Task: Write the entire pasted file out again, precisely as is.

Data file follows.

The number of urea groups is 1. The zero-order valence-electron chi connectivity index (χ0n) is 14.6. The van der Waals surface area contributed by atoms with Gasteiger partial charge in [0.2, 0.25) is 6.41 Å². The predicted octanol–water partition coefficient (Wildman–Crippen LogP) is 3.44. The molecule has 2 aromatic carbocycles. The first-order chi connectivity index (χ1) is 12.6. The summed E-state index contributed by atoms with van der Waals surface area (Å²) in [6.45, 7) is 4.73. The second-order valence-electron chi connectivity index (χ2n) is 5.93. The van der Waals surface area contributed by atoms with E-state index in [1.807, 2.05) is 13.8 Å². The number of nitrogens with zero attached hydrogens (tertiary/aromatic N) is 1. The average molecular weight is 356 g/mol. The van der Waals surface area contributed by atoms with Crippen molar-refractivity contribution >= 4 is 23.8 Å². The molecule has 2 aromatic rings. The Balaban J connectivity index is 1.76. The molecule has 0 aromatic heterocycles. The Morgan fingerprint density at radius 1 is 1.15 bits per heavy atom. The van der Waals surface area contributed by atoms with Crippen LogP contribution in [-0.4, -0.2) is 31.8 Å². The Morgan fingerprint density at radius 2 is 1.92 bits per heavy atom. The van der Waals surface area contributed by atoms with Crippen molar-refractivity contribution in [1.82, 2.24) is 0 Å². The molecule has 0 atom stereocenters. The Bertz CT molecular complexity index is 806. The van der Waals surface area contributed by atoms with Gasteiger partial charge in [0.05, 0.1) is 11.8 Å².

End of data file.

The number of urea groups is 1. The zero-order valence-electron chi connectivity index (χ0n) is 14.6. The van der Waals surface area contributed by atoms with Gasteiger partial charge in [0.2, 0.25) is 6.41 Å². The predicted octanol–water partition coefficient (Wildman–Crippen LogP) is 3.44. The molecule has 2 aromatic carbocycles. The first-order chi connectivity index (χ1) is 12.6. The summed E-state index contributed by atoms with van der Waals surface area (Å²) in [6.45, 7) is 4.73. The second-order valence-electron chi connectivity index (χ2n) is 5.93. The van der Waals surface area contributed by atoms with E-state index in [1.807, 2.05) is 13.8 Å². The number of nitrogens with zero attached hydrogens (tertiary/aromatic N) is 1. The average molecular weight is 356 g/mol. The van der Waals surface area contributed by atoms with Crippen molar-refractivity contribution >= 4 is 23.8 Å². The molecule has 2 aromatic rings. The Balaban J connectivity index is 1.76. The molecule has 0 aromatic heterocycles. The Morgan fingerprint density at radius 1 is 1.15 bits per heavy atom. The van der Waals surface area contributed by atoms with Crippen LogP contribution in [-0.4, -0.2) is 31.8 Å². The Morgan fingerprint density at radius 2 is 1.92 bits per heavy atom. The van der Waals surface area contributed by atoms with Crippen molar-refractivity contribution in [1.82, 2.24) is 0 Å². The molecule has 0 atom stereocenters. The Bertz CT molecular complexity index is 806. The van der Waals surface area contributed by atoms with Gasteiger partial charge in [0.05, 0.1) is 11.8 Å².